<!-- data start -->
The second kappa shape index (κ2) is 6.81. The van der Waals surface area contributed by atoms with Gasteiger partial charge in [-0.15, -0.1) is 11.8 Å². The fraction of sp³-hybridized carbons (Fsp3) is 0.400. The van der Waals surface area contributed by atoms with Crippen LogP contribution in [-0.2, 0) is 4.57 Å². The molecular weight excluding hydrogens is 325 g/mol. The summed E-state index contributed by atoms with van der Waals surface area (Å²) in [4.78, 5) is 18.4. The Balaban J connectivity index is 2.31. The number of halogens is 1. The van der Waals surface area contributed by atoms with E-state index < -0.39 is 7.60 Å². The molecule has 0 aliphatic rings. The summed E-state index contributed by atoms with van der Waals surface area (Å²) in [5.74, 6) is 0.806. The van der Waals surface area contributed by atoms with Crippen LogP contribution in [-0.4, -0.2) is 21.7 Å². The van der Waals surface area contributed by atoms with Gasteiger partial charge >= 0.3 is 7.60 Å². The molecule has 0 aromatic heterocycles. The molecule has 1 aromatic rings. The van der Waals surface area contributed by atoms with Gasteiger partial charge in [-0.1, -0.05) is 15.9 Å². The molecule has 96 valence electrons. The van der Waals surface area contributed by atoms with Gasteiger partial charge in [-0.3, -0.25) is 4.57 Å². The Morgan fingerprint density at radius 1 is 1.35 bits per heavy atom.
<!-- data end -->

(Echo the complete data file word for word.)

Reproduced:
The second kappa shape index (κ2) is 6.81. The van der Waals surface area contributed by atoms with Gasteiger partial charge in [-0.15, -0.1) is 11.8 Å². The fraction of sp³-hybridized carbons (Fsp3) is 0.400. The van der Waals surface area contributed by atoms with Crippen LogP contribution in [-0.2, 0) is 4.57 Å². The molecular weight excluding hydrogens is 325 g/mol. The summed E-state index contributed by atoms with van der Waals surface area (Å²) in [4.78, 5) is 18.4. The Balaban J connectivity index is 2.31. The number of halogens is 1. The van der Waals surface area contributed by atoms with E-state index < -0.39 is 7.60 Å². The molecule has 0 aliphatic rings. The summed E-state index contributed by atoms with van der Waals surface area (Å²) in [5.74, 6) is 0.806. The van der Waals surface area contributed by atoms with Crippen LogP contribution in [-0.4, -0.2) is 21.7 Å². The van der Waals surface area contributed by atoms with Gasteiger partial charge >= 0.3 is 7.60 Å². The molecule has 0 aromatic heterocycles. The molecule has 1 aromatic rings. The van der Waals surface area contributed by atoms with Gasteiger partial charge in [-0.1, -0.05) is 15.9 Å². The molecule has 96 valence electrons. The van der Waals surface area contributed by atoms with Gasteiger partial charge in [-0.3, -0.25) is 4.57 Å². The Morgan fingerprint density at radius 1 is 1.35 bits per heavy atom.